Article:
A recent audit of the Department of Homeland Security's use of prosecutorial discretion says the agency hasn't properly gathered data on how its implementing the policy nor the methods it uses to back up its decisions in a case-by-case basis.
The Department of Homeland Security's most recent removal guidelines—released Nov. 20, the same day President Obama issued a series of immigration executive orders—says that felons are at the forefront of deportation. But many undocumented immigrants without a criminal record, and who pose no threat to national security, are at the mercy of this so-called prosecutorial discretion, a memo that was issued in 2011. (DHS Inspector General John Roth points out that the audit''s findings were finalized in September 2014, so any changes after are not documented on this specific report.)
DHS' 2011 memo was supposed to clarify what details should be considered to carry out such discretion, and whom exactly is entitled within the agencies to decide people's fate in this country. But that hasn't been the case.
In the report, Roth suggests the department: A. Present reliable information and numbers; B. Ensure it can present solid evidence to support reasons for apprehension and removal, as well as decisions to close certain cases and grant stays in the country; C. Improve access to a person's criminal record in his or her country of origin; among other proposals he presented today to the U.S. House's Subcommittee on National Security and Health Care, Benefits and Administrative Ruling.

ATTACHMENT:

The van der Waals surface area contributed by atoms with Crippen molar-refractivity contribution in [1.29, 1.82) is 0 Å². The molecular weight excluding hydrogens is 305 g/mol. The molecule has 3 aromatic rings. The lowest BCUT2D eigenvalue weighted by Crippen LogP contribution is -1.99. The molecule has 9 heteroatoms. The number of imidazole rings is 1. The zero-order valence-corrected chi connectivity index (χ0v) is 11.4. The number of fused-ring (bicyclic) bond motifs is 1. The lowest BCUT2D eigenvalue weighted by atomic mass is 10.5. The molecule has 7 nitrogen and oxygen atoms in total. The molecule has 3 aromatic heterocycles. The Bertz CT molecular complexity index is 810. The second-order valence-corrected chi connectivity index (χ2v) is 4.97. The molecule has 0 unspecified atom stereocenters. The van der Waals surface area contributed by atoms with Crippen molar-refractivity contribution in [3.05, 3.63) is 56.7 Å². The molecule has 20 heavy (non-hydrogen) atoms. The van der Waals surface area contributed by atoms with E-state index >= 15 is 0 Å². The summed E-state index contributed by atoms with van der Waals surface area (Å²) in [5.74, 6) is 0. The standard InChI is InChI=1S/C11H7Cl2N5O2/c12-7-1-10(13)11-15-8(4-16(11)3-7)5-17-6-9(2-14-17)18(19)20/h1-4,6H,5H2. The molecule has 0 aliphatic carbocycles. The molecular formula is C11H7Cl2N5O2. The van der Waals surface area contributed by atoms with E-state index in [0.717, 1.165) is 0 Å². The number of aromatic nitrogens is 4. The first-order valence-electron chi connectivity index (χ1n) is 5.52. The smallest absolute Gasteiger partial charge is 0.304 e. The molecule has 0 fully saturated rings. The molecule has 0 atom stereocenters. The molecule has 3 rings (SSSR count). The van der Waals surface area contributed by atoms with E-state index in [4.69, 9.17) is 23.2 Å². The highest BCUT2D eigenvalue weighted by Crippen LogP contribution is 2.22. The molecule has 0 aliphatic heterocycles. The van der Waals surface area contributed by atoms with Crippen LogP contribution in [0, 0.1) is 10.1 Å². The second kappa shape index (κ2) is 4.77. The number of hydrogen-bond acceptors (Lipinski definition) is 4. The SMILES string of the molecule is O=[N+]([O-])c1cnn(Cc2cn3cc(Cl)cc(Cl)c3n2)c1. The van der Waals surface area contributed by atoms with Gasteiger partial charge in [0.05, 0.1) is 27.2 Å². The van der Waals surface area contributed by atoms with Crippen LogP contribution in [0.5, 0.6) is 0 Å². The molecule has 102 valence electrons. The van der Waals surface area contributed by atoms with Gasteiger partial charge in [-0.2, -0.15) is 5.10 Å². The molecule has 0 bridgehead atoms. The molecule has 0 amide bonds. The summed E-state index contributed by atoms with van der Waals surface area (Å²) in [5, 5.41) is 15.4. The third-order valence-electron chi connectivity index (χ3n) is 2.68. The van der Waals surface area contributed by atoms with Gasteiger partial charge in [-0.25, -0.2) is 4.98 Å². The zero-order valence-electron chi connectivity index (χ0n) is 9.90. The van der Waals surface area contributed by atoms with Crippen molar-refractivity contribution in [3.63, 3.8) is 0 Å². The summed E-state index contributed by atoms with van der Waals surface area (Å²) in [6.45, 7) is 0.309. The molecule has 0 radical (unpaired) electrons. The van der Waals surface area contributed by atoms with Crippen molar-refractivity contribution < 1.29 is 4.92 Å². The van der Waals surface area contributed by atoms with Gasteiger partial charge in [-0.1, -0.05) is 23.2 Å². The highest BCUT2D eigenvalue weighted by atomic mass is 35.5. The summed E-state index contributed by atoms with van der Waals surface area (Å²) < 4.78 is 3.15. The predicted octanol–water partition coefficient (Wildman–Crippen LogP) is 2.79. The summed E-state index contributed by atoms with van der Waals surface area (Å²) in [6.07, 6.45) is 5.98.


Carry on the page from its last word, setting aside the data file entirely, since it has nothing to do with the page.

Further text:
Particularly with Immigration and Customs Enforcement, the implementation of prosecutorial discretion is very up-and-down (I wrote about it last month, here). Undocumented immigrants who don't meet the requirements for removal have been deported or have deportation orders open. Then, there are the few who have gotten their cases closed for that reason.
"Uneven or inconsistent policy enforcement can have a negative effect on DHS' immigration enforcement mission," the report says. "Here, because the Department does not collect data on, much less monitor, the use of prosecutorial discretion, we are unable to determine whether the Department is using prosecutorial discretion consistently or fairly."
Here is a minor portion of Roth's report, which you can read on its entirety here:
DHS Needs a Mechanism to Evaluate the use of Prosecutorial DiscretionRoth says the department agrees to the recommendations and that DHS is working on strategies to make improvements, all of which will be presented to the Inspector General's Office.
As DHS moves forward and revisits immigration policies and programs, it should ensure it can support its decisions with solid data. Once the Department implements a plan to consistently collect and maintain reliable prosecutorial discretion data, it should develop a mechanism to monitor and get feedback on the use of prosecutorial discretion to make sure the correct decisions are being made. Such a mechanism would help DHS accurately assess the results of policy decisions and make needed changes.